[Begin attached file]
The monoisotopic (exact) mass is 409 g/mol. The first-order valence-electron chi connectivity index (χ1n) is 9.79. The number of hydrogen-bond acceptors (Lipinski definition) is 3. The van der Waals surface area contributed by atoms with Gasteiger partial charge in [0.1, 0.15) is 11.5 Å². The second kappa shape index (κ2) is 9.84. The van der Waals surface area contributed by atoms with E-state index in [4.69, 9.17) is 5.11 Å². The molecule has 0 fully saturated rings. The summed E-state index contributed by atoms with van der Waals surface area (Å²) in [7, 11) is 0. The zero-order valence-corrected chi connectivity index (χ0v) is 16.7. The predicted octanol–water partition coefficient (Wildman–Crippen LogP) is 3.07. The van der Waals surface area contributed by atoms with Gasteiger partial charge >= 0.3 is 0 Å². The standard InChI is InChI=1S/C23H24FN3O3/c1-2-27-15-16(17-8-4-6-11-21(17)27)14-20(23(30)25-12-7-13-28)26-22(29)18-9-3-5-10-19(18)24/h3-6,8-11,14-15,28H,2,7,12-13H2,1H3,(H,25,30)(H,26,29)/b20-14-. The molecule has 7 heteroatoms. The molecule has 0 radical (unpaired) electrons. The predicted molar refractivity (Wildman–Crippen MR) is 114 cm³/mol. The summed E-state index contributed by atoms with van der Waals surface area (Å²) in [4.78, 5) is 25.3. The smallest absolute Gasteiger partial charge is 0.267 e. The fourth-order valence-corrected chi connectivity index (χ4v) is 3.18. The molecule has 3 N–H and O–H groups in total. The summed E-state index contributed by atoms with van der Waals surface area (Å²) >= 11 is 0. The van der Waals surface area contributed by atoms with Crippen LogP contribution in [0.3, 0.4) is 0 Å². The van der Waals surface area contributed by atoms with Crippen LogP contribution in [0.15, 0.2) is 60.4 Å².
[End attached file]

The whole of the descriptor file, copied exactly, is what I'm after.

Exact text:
The monoisotopic (exact) mass is 409 g/mol. The first-order valence-electron chi connectivity index (χ1n) is 9.79. The number of hydrogen-bond acceptors (Lipinski definition) is 3. The van der Waals surface area contributed by atoms with Gasteiger partial charge in [0.1, 0.15) is 11.5 Å². The second kappa shape index (κ2) is 9.84. The van der Waals surface area contributed by atoms with E-state index in [4.69, 9.17) is 5.11 Å². The molecule has 0 fully saturated rings. The summed E-state index contributed by atoms with van der Waals surface area (Å²) in [7, 11) is 0. The zero-order valence-corrected chi connectivity index (χ0v) is 16.7. The predicted octanol–water partition coefficient (Wildman–Crippen LogP) is 3.07. The van der Waals surface area contributed by atoms with Gasteiger partial charge >= 0.3 is 0 Å². The standard InChI is InChI=1S/C23H24FN3O3/c1-2-27-15-16(17-8-4-6-11-21(17)27)14-20(23(30)25-12-7-13-28)26-22(29)18-9-3-5-10-19(18)24/h3-6,8-11,14-15,28H,2,7,12-13H2,1H3,(H,25,30)(H,26,29)/b20-14-. The molecule has 7 heteroatoms. The molecule has 0 radical (unpaired) electrons. The predicted molar refractivity (Wildman–Crippen MR) is 114 cm³/mol. The summed E-state index contributed by atoms with van der Waals surface area (Å²) in [4.78, 5) is 25.3. The smallest absolute Gasteiger partial charge is 0.267 e. The fourth-order valence-corrected chi connectivity index (χ4v) is 3.18. The molecule has 3 N–H and O–H groups in total. The summed E-state index contributed by atoms with van der Waals surface area (Å²) >= 11 is 0. The van der Waals surface area contributed by atoms with Crippen LogP contribution in [0.3, 0.4) is 0 Å². The van der Waals surface area contributed by atoms with Crippen LogP contribution in [0.15, 0.2) is 60.4 Å².